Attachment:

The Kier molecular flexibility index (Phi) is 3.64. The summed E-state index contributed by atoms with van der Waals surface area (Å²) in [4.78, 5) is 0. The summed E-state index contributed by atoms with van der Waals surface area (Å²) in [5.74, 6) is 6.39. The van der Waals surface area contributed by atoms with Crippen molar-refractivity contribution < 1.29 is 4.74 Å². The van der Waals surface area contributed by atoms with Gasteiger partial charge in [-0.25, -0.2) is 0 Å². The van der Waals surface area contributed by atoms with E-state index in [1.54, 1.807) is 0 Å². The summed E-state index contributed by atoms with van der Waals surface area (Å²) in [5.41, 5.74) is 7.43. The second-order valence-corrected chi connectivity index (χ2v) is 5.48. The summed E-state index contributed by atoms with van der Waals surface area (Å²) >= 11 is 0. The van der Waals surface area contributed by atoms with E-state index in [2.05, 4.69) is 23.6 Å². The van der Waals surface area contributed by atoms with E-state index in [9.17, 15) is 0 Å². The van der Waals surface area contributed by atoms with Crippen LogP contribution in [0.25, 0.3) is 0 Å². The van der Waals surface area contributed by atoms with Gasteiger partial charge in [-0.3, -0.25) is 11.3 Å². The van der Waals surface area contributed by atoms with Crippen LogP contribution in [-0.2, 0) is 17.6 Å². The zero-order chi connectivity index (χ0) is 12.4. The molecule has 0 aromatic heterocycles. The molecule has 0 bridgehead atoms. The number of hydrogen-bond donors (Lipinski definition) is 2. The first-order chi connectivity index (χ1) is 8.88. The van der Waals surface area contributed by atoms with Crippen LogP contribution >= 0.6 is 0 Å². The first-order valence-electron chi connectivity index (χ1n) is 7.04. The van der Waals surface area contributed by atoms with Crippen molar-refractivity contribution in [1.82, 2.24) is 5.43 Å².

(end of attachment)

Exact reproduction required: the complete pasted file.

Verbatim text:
The Kier molecular flexibility index (Phi) is 3.64. The summed E-state index contributed by atoms with van der Waals surface area (Å²) in [4.78, 5) is 0. The summed E-state index contributed by atoms with van der Waals surface area (Å²) in [5.74, 6) is 6.39. The van der Waals surface area contributed by atoms with Crippen molar-refractivity contribution < 1.29 is 4.74 Å². The van der Waals surface area contributed by atoms with Gasteiger partial charge in [-0.25, -0.2) is 0 Å². The van der Waals surface area contributed by atoms with E-state index in [1.54, 1.807) is 0 Å². The summed E-state index contributed by atoms with van der Waals surface area (Å²) in [5.41, 5.74) is 7.43. The second-order valence-corrected chi connectivity index (χ2v) is 5.48. The summed E-state index contributed by atoms with van der Waals surface area (Å²) >= 11 is 0. The van der Waals surface area contributed by atoms with E-state index in [2.05, 4.69) is 23.6 Å². The van der Waals surface area contributed by atoms with E-state index in [9.17, 15) is 0 Å². The van der Waals surface area contributed by atoms with Crippen LogP contribution in [0.25, 0.3) is 0 Å². The van der Waals surface area contributed by atoms with Gasteiger partial charge in [-0.3, -0.25) is 11.3 Å². The van der Waals surface area contributed by atoms with Crippen LogP contribution in [-0.2, 0) is 17.6 Å². The zero-order chi connectivity index (χ0) is 12.4. The molecule has 0 aromatic heterocycles. The molecule has 0 bridgehead atoms. The number of hydrogen-bond donors (Lipinski definition) is 2. The first-order chi connectivity index (χ1) is 8.88. The van der Waals surface area contributed by atoms with Crippen LogP contribution >= 0.6 is 0 Å². The first-order valence-electron chi connectivity index (χ1n) is 7.04. The van der Waals surface area contributed by atoms with Crippen molar-refractivity contribution in [1.82, 2.24) is 5.43 Å².